Sleuthing Your Family Medical History
- Brothers and sisters
How to Create a Family Medical Tree
- Date of birth
- Date of death
- Cause of death
- Major illnesses or surgeries
- Date when major illness was diagnosed
- Aunts and uncles
- Nieces and nephews
Get the Details
Find out About Health Habits
Organize the Information on Paper
What Does It All Mean?
- The more generations an illness occurs in your family, the more at risk you are.
- Two or more first-degree relatives with the same or related cancers suggests an inherited risk. For example, if you have two first-degree relatives with ovarian cancer, you have a greater chance of getting it yourself. Keep in mind breast, ovarian, uterine, and colon cancers are genetically related.
- The younger someone is when a disease develops, the more likely heredity played a role. If your mother or sister developed breast cancer before menopause, your lifetime risk is higher than it is for other women.
- A disease that strikes two or more relatives at about the same age is likely to be strongly influenced by heredity.
- Clustering of cases of the same disease on one side of the family more strongly suggests a genetic influence than if a similar number of cases are scattered on both sides of the family.
What If You Are at Risk?
My Family Health Portrait, United States Department of Health and Human Services https://familyhistory.hhs.gov
National Human Genome Research Institute http://www.genome.gov
Health Canada http://www.hc-sc.gc.ca
Public Health Agency of Canada http://www.phac-aspc.gc.ca
Accessing deceased patient records—FAQ. Journal of AHIMA website. Available at: http://journal.ahima.org/2011/03/23/accessing-deceased-patient-health-records-faq/. Published March 23, 2011. Accessed March 7, 2013.
Alzheimer's disease genetics fact sheet. National Institute on Aging website. Available at: http://www.nia.nih.gov/alzheimers/publication/alzheimers-disease-genetics-fact-sheet. Updated April 9, 2012. Accessed March 7, 2013.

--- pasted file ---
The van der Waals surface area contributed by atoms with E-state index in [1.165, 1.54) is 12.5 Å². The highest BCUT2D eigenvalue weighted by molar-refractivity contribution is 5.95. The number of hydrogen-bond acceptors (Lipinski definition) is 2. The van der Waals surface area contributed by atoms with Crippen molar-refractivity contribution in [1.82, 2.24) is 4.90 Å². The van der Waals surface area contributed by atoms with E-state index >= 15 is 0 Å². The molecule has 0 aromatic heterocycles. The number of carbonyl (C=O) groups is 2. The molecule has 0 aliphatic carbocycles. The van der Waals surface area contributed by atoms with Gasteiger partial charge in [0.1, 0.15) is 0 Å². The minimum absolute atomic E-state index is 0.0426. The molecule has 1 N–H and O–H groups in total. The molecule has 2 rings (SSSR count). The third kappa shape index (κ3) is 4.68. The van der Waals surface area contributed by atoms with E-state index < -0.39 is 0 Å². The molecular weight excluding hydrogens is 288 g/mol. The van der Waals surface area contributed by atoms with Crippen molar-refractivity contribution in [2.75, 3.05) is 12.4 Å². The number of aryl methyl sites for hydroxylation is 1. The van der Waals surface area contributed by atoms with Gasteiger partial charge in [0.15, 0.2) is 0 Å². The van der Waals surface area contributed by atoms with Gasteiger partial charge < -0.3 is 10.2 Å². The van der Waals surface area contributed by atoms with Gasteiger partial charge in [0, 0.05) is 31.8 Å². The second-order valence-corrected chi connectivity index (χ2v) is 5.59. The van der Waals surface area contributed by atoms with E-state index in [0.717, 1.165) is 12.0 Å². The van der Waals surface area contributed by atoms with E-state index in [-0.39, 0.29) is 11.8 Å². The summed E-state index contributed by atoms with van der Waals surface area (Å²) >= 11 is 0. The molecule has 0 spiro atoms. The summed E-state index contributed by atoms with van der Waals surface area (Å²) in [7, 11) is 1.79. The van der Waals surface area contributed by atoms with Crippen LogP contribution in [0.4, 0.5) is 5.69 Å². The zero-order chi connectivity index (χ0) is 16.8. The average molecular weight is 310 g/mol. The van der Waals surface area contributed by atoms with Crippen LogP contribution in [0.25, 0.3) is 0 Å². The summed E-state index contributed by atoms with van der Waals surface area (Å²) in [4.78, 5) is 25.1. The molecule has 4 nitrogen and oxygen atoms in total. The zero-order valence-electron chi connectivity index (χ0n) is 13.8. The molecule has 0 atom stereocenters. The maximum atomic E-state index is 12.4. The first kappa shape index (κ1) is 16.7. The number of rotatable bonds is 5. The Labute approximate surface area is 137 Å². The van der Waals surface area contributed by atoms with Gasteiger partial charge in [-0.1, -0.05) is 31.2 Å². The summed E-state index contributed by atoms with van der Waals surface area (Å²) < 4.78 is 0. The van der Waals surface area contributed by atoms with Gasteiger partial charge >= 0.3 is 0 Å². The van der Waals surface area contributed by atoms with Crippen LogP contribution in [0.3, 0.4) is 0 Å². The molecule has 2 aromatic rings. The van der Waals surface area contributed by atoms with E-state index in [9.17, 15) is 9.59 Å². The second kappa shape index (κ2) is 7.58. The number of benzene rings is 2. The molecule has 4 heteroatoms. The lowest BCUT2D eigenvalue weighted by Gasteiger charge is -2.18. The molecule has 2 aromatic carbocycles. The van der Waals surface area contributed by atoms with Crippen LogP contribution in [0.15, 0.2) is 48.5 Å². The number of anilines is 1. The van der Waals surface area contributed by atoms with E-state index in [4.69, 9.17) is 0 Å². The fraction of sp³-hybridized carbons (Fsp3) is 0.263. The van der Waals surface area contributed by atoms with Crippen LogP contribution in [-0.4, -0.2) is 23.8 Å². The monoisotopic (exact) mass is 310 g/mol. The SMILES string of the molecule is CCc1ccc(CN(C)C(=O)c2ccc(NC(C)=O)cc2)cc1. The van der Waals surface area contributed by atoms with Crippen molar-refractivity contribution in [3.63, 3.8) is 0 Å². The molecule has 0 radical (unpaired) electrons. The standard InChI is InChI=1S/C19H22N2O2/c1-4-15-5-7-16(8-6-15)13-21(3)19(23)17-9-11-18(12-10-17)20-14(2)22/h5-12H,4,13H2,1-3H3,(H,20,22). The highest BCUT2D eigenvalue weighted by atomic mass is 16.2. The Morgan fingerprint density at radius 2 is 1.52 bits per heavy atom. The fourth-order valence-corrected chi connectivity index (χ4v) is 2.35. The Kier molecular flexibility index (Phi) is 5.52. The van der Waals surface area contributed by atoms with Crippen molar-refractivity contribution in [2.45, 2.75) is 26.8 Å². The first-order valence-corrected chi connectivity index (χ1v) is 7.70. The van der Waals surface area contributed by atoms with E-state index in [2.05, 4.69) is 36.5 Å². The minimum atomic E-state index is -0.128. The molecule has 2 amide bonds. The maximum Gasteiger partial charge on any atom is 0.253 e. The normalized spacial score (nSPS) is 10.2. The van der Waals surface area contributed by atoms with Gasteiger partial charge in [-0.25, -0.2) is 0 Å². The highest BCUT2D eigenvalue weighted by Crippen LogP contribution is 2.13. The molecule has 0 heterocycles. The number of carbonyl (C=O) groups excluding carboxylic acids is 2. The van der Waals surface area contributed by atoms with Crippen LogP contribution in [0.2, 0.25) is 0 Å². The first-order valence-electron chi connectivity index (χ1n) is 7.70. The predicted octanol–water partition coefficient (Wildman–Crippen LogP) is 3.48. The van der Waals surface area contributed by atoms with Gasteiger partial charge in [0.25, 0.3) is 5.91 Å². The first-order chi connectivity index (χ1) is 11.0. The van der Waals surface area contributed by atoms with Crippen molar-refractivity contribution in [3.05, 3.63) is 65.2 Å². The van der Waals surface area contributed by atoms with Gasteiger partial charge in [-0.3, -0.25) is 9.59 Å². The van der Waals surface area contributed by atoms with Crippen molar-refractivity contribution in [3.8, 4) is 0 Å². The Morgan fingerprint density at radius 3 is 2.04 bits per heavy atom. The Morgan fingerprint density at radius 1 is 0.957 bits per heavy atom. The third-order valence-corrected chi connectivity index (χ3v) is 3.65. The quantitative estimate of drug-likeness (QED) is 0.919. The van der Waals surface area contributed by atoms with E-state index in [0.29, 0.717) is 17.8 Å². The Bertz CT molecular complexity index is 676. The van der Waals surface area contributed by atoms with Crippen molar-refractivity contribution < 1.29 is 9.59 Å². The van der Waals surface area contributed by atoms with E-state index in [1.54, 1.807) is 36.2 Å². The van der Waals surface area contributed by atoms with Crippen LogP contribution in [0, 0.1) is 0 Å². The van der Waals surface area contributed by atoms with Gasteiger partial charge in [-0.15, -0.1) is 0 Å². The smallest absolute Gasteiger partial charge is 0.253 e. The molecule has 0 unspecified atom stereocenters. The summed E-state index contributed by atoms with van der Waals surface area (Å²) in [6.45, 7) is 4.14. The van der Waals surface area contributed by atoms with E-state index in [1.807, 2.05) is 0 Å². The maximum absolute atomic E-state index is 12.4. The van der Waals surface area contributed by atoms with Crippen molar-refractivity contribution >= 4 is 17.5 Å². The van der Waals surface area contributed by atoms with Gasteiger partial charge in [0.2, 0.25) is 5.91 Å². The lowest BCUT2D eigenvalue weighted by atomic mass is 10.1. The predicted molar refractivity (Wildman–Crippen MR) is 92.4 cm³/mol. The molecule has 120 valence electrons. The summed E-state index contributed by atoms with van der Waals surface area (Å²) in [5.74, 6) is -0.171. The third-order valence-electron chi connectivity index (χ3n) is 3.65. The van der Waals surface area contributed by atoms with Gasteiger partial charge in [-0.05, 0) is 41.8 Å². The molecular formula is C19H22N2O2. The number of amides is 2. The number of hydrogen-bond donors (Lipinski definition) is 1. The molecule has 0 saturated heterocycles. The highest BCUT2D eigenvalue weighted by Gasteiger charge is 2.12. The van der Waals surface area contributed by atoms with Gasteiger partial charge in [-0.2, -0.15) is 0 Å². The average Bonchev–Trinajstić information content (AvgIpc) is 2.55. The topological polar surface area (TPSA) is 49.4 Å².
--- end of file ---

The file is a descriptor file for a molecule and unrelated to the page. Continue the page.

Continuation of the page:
Beery TA, Williams JK Risk reduction and health promotion behaviors following genetic testing for adult-onset disorders. Genet Test. 2007;11:111-123.
DNA banking. Genetics Home Reference website. Available at: http://ghr.nlm.nih.gov/glossary=dnabanking. Published March 4, 2013. Accessed March 7, 2013.
Family history and heart disease, stroke. American Heart Association website. Available at: http://www.heart.org/HEARTORG/Conditions/More/MyHeartandStrokeNews/Family-History-and-Heart-Disease-Stroke%5FUCM%5F442849%5FArticle.jsp. Updated February 12, 2013. Accessed March 7, 2013.
Heredity and arthritis. American College of Rheumatology website. Available at: http://www.rheumatology.org/practice/clinical/patients/diseases%5Fand%5Fconditions/heredity.asp. Updated February 2012. Accessed March 7, 2013.
Heredity and cancer. American Cancer Society website. Available at: http://www.cancer.org/cancer/cancercauses/geneticsandcancer/heredity-and-cancer. Updated January 25, 2013. Accessed March 7, 2013.
Inheriting genetic conditions. Genetics Home Reference website. Available at: http://ghr.nlm.nih.gov/handbook/inheritance?show=all#riskassessment. Published March 4, 2013. Accessed March 7, 2013.
Is asthma inherited? Partners Healthcare website. Available at: http://www.asthma.partners.org/newfiles/BoFAChapter34.html. Accessed March 7, 2013.
Know your family medical tree. The Ohio State University website. Available at: http://shs.osu.edu/articles/national-roots-branches-month-know-your-family-medical-tree/. Accessed March 7, 2013.
Where to write for vital records. Centers for Disease Control and Prevention website. Available at: http://www.cdc.gov/nchs/w2w.htm. Updated June 27, 2012. Accessed March 7, 2013.
Wolf SM, Kahn JP; Working Group on Genetic Testing in Disability Insurance. Genetic testing and the future of disability insurance: ethics, law & policy [review]. J Law Med Ethics. 2007;35(suppl 2):6-32.
Your medical records. US Department of Health and Human Services website. Available at: http://www.hhs.gov/ocr/privacy/hipaa/understanding/consumers/medicalrecords.html. Accessed March 7, 2013.
- Reviewer: Brian Randall, MD
- Review Date: 03/2013 -
- Update Date: 03/07/2013 -
This content is reviewed regularly and is updated when new and relevant evidence is made available. This information is neither intended nor implied to be a substitute for professional medical advice. Always seek the advice of your physician or other qualified health provider prior to starting any new treatment or with questions regarding a medical condition.
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